A single-frame IBM z15 mainframe. Larger capacity models can have up to four total frames. This model has blue accents, as compared with the LinuxONE III model with orange highlights.
A pair of IBM mainframes. On the left is the IBM z Systems z13. On the right is the IBM LinuxONE Rockhopper.
An IBM System z9 mainframe
mainframe computer, informally called a mainframe or big iron, is a  computer used primarily by large organizations for critical applications like bulk data processing for tasks such as censuses, industry and consumer statistics, enterprise resource planning, and large-scale transaction processing. A mainframe computer is large but not as large as a supercomputer and has more processing power than some other classes of computers, such as minicomputers, servers, workstations, and personal computers. Most large-scale computer-system architectures were established in the 1960s, but they continue to evolve. Mainframe computers are often used as servers.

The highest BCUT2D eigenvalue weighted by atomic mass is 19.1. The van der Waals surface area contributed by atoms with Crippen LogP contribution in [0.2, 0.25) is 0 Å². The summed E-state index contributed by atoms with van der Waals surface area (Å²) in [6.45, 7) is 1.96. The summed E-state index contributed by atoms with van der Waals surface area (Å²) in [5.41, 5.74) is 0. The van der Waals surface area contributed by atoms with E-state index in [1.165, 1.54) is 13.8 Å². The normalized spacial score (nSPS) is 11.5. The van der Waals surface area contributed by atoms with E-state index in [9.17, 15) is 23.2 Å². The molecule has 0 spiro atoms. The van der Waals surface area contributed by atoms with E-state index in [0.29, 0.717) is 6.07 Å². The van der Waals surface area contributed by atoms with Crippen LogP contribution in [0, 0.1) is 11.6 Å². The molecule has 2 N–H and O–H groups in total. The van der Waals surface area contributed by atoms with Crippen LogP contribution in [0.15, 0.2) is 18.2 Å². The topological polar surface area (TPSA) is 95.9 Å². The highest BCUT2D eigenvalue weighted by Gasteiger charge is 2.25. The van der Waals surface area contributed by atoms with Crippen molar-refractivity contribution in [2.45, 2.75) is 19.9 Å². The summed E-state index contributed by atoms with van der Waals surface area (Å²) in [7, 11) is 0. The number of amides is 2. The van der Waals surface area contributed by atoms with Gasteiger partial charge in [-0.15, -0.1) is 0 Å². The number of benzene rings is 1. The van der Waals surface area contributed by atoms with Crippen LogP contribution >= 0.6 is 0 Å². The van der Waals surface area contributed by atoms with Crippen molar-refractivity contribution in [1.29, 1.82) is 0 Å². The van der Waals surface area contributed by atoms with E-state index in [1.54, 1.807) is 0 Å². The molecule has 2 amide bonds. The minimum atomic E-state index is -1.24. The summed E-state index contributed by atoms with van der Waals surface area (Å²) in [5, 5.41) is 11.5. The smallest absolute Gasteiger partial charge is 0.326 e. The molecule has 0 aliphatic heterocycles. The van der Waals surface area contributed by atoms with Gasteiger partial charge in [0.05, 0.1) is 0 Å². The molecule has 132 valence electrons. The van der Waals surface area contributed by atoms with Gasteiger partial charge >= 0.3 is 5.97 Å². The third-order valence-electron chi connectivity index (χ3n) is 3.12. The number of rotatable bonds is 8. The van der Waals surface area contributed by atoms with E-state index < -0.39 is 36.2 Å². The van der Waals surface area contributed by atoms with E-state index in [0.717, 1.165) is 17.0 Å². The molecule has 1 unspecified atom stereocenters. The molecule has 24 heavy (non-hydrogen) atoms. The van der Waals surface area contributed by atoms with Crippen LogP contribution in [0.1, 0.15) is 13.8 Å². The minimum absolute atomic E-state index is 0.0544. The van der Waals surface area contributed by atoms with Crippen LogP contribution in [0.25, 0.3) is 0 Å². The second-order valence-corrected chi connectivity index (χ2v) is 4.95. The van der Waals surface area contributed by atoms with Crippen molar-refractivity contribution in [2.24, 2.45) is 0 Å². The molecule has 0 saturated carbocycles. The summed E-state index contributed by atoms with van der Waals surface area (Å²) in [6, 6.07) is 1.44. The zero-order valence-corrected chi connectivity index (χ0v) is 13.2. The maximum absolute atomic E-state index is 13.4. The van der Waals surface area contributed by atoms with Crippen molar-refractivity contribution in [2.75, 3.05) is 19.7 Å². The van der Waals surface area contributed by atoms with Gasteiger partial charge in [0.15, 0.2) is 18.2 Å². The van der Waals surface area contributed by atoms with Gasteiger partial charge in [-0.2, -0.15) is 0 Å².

mainframe was derived from the large cabinet, called a main frame, that housed the  central processing unit and main memory of early computers.  Later, the term  mainframe was used to distinguish high-end commercial computers from less powerful machines.
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